May 19, 2020

Victoria’s Secret Models and Puppies: Super Bowl XLIX Commercials You Can Watch Now

Super Bowl
Super Bowl XLIX
Shane Watson
2 min
Victoria’s Secret Models and Puppies: Super Bowl XLIX Commercials You Can Watch Now

With Super Bowl XLIX just two days away, companies are fighting to make sure their commercial is talked about for the rest of 2015—and the result is a win for consumers. Over the years, Super Bowl commercials have become almost as popular as the game itself (almost), and the entertaining, touching, funny, heartwarming and sexy ads get better every year.

Related: Eight Unforgettable Super Bowl Commercials 

This year, NBC has managed to sell all 70 ad slots, which are just 30 seconds each, for around $4.5 million per ad. According to a report by, the first Super Bowl ads cost around $300,000, which when adjusted by inflation is around $37,500.  

Related: Top Six Stories from the NFL Playoffs

With prices like that, it is easy to see why more and more advertisers release their commercials before the big game—that 30-second timeslot just doesn’t provide enough bang for the (millions of) bucks. So far, BMW, Budweiser, Bud Light, Carl’s Jr., Dove, Kia, Lexus, Mercedes-Benz, Mophie, Snickers, Toyota, T-Mobile, Victoria’s Secret, WeatherTech and Wix have all released regular (or even extended!) versions of the anticipated ads.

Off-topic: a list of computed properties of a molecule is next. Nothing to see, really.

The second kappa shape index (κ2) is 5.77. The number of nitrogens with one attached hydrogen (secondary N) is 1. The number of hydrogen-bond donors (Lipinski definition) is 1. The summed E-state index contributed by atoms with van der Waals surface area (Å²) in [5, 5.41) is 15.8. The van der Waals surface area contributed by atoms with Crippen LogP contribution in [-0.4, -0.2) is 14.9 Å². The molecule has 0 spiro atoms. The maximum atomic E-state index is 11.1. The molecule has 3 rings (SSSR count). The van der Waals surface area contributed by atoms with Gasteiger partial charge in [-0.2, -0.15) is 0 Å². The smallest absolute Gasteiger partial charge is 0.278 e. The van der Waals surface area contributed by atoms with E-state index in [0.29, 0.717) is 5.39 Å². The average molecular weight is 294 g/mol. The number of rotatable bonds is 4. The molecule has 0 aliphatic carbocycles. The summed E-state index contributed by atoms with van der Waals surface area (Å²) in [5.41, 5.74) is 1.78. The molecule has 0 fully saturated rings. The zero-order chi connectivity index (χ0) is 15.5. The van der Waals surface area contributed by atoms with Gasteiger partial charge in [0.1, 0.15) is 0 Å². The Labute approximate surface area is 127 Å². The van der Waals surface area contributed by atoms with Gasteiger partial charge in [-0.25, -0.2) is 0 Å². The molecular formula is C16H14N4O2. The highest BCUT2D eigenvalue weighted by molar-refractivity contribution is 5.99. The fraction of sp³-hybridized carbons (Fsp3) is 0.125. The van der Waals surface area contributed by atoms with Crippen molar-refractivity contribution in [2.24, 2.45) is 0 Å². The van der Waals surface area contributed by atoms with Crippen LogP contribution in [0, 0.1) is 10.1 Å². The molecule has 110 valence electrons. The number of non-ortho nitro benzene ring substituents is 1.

Related: Top 10: Best Commercials of 2014

Here are a few of our favorites, in no particular order:

Carl's Jr.: All Natural 

Victoria’s Secret may have its own spot during Super Bowl XLIX but we bet fans will rewind this one, which features VS model Charlotte McKinney, over and over and over and….. Just don’t break your DVR, boys (or girls). 

Snickers: Brady Bunch

Danny Trejo as Marcia and Steve Buscemi as Jan? Yes please. 

Budweiser: Lost Dog

Just like last year, the marketing geniuses at Budweiser put a puppy in a commercial and we swooned. Released just two days ago on, this commercial has been viewed nearly 12 million times.  

Mercedes-Benz: Fable

No puppies or models but this ad does have eye-catching animation, a cute story and a really sexy car.

Mophie: All Powerless